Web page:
Van Dyke Parks
Since his debut with the celebrated 1968 album Song Cycle, Van Dyke Parks continues to serve as America’s musical historian, a pop/folk singer-songwriter with eclectic, exquisite taste.
His new CD, Moonlighting, was recorded in 1996 at Los Angeles’ legendary folk music venue Ash Grove, and reflects the wide-ranging scope of Parks’ talent in a shimmering, golden orchestral setting.
The 13 tracks here could serve as a prelude to getting to know Parks’ music. The instrumental “Jump!,” a rumination on the story cycles of Joel Chandler Harris, appears here along with a vocal track, “Hominy Grove,” from the same 1984 concept album. Next is “Orange Crate Art,” a pop track co-written by Parks and the Beach Boys’ Brian Wilson in 1994.
Parks continues with an apt description of the mud-and-fish-in-the-living-room storms of Los Angeles, “Wings of a Dove,” which resonates quite nicely in these times of El Niño.
Parks’ humor comes across well in this live setting, as he pegs Dr. Kevorkian as a coward for not coming to assist musicians in extremis as promised. Then he prompts an audience member to remember the old maxim (probably left over from wartime) “Think Yiddish, speak British.”
When he plays a beautiful Gottschalk composition, “Night in the Tropics,” the orchestra and Parks’ choice pop musicians, such as bassist Leland Sklar, truly come into their own. Humor and history intersect without seams on “F.D.R. in Trinidad.” “Make the whole stock exchange your own, If need be occupy a throne,” Parks quotes from a Robert Frost poem, but make sure you value friendships. This poem jibes with his habit of keeping up with old friends like folk musician Steve Young, about whom Parks wrote the 1968 composition “The All Golden,” a reverent yet funny tribute, containing throwaway lines such as “Off the record, he is hungry.” Young also opened for Parks on this stand at the Ash Grove.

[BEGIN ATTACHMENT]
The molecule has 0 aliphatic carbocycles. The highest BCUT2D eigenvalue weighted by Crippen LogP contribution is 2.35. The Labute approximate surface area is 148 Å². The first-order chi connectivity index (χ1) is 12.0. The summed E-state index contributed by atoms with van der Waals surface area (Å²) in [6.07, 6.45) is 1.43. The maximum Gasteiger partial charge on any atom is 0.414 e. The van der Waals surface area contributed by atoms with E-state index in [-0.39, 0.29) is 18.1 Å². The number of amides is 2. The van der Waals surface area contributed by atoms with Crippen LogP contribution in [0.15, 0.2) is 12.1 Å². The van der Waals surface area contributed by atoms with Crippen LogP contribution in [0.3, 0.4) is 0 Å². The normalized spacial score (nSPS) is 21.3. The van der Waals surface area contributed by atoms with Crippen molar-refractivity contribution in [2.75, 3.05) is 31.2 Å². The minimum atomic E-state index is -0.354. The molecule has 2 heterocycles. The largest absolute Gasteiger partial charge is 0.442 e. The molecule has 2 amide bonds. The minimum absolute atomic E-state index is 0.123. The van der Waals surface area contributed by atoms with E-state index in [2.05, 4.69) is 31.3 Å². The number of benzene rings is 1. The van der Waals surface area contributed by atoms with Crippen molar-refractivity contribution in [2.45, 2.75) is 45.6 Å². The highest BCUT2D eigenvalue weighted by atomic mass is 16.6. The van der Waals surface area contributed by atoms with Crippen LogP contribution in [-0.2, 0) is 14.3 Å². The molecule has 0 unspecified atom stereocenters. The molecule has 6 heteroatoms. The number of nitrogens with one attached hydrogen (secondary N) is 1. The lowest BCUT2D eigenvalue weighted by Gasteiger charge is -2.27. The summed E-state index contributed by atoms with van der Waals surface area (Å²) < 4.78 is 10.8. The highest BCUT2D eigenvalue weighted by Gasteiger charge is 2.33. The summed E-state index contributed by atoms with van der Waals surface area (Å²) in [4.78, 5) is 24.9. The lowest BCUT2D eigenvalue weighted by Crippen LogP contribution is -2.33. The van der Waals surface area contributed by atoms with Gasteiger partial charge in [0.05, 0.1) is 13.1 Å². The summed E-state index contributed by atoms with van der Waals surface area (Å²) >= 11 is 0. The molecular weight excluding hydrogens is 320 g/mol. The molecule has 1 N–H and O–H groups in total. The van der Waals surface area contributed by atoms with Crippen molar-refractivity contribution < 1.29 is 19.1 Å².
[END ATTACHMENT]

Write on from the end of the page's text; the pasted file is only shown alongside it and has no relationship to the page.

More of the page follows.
Parks’ concern for the environment shows up here on tracks such as “Cowboy,” from his 1989 album Tokyo Rose, which deals with the deforestation of Hawaii to make way for ranching interests. “I’m a tree-hugger,” Parks confesses between tunes. He recalls meeting folk artist John Hartford in the mountains of North Carolina and the sweet, fresh water they drank there in introducing Hartford’s “Delta Queen Waltz.” Next comes what Parks calls “an exalted paean” to one of our favorite barnyard creatures, “C-H-I-C-K-E-N,” a singalong by Parks which has been covered by Uncle Dave Macon and the Red Clay Minstrels, among others. Another artist Parks pays tribute to is Lowell George, late, lamented founder of Little Feat, whose song “Sailin’ Shoes” appears here.
Busy as he is with his `day job’ composing music for innumerable film and television projects, this release allowed Parks a night off. Besides, it’s a singular opportunity to hold forth on a variety of musical, historical and personal topics. And for a true original such as Van Dyke Parks, that’s too good to pass up.